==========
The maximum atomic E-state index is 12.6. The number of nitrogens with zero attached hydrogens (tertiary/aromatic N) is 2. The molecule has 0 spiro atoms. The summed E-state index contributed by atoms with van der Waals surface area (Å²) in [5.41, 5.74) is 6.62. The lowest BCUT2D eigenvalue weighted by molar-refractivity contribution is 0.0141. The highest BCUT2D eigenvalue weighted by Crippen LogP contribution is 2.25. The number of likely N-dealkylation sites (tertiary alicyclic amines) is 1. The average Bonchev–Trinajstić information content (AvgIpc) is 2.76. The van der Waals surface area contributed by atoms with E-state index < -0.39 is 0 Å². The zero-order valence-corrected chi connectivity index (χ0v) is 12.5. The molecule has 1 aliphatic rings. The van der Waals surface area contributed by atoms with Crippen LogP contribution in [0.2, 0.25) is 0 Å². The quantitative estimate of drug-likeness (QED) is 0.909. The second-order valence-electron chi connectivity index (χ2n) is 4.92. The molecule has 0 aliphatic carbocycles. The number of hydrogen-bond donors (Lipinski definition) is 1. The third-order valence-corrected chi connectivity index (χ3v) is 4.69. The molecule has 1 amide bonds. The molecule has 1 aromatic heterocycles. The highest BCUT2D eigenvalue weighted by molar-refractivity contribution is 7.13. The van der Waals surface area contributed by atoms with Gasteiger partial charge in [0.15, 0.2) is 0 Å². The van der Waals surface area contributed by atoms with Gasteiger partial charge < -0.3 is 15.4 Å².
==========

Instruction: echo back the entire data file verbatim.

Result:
The maximum atomic E-state index is 12.6. The number of nitrogens with zero attached hydrogens (tertiary/aromatic N) is 2. The molecule has 0 spiro atoms. The summed E-state index contributed by atoms with van der Waals surface area (Å²) in [5.41, 5.74) is 6.62. The lowest BCUT2D eigenvalue weighted by molar-refractivity contribution is 0.0141. The highest BCUT2D eigenvalue weighted by Crippen LogP contribution is 2.25. The number of likely N-dealkylation sites (tertiary alicyclic amines) is 1. The average Bonchev–Trinajstić information content (AvgIpc) is 2.76. The van der Waals surface area contributed by atoms with E-state index < -0.39 is 0 Å². The zero-order valence-corrected chi connectivity index (χ0v) is 12.5. The molecule has 1 aliphatic rings. The van der Waals surface area contributed by atoms with Crippen LogP contribution in [0.2, 0.25) is 0 Å². The quantitative estimate of drug-likeness (QED) is 0.909. The second-order valence-electron chi connectivity index (χ2n) is 4.92. The molecule has 0 aliphatic carbocycles. The number of hydrogen-bond donors (Lipinski definition) is 1. The third-order valence-corrected chi connectivity index (χ3v) is 4.69. The molecule has 1 amide bonds. The molecule has 1 aromatic heterocycles. The highest BCUT2D eigenvalue weighted by molar-refractivity contribution is 7.13. The van der Waals surface area contributed by atoms with Gasteiger partial charge in [0.15, 0.2) is 0 Å². The van der Waals surface area contributed by atoms with Gasteiger partial charge < -0.3 is 15.4 Å².